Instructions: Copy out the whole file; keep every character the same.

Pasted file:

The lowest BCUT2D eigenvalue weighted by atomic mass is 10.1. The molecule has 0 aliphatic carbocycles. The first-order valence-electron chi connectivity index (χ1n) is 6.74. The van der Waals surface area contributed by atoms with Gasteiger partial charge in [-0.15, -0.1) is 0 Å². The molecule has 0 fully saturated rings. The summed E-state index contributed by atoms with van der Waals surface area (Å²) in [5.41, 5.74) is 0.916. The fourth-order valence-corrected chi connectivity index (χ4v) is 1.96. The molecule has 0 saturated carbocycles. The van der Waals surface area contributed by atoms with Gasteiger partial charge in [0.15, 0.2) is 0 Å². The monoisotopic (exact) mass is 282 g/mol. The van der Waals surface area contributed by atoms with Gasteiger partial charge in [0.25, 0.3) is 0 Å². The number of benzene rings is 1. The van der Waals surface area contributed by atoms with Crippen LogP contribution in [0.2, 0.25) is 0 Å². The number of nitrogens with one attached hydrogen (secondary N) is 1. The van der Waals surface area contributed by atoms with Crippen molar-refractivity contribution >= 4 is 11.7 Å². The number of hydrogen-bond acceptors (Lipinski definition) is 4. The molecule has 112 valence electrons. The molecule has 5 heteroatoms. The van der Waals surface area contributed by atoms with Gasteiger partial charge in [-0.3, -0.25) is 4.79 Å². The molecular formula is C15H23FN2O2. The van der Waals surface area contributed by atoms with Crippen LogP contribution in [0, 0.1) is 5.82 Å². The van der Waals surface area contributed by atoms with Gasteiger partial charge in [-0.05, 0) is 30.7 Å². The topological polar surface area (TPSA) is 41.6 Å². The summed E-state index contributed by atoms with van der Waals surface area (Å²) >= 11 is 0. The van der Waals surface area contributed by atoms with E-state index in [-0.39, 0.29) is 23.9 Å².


The lowest BCUT2D eigenvalue weighted by atomic mass is 10.1. The molecule has 0 aliphatic carbocycles. The first-order valence-electron chi connectivity index (χ1n) is 6.74. The van der Waals surface area contributed by atoms with Gasteiger partial charge in [-0.15, -0.1) is 0 Å². The molecule has 0 fully saturated rings. The summed E-state index contributed by atoms with van der Waals surface area (Å²) in [5.41, 5.74) is 0.916. The fourth-order valence-corrected chi connectivity index (χ4v) is 1.96. The molecule has 0 saturated carbocycles. The van der Waals surface area contributed by atoms with Gasteiger partial charge in [0.15, 0.2) is 0 Å². The monoisotopic (exact) mass is 282 g/mol. The van der Waals surface area contributed by atoms with Gasteiger partial charge in [0.25, 0.3) is 0 Å². The number of benzene rings is 1. The van der Waals surface area contributed by atoms with Crippen LogP contribution in [0.2, 0.25) is 0 Å². The number of nitrogens with one attached hydrogen (secondary N) is 1. The van der Waals surface area contributed by atoms with Crippen molar-refractivity contribution >= 4 is 11.7 Å². The number of hydrogen-bond acceptors (Lipinski definition) is 4. The molecule has 112 valence electrons. The molecule has 5 heteroatoms. The van der Waals surface area contributed by atoms with Gasteiger partial charge in [-0.3, -0.25) is 4.79 Å². The molecular formula is C15H23FN2O2. The van der Waals surface area contributed by atoms with Crippen LogP contribution in [0, 0.1) is 5.82 Å². The van der Waals surface area contributed by atoms with Gasteiger partial charge in [-0.05, 0) is 30.7 Å². The topological polar surface area (TPSA) is 41.6 Å². The summed E-state index contributed by atoms with van der Waals surface area (Å²) >= 11 is 0. The van der Waals surface area contributed by atoms with E-state index in [-0.39, 0.29) is 23.9 Å².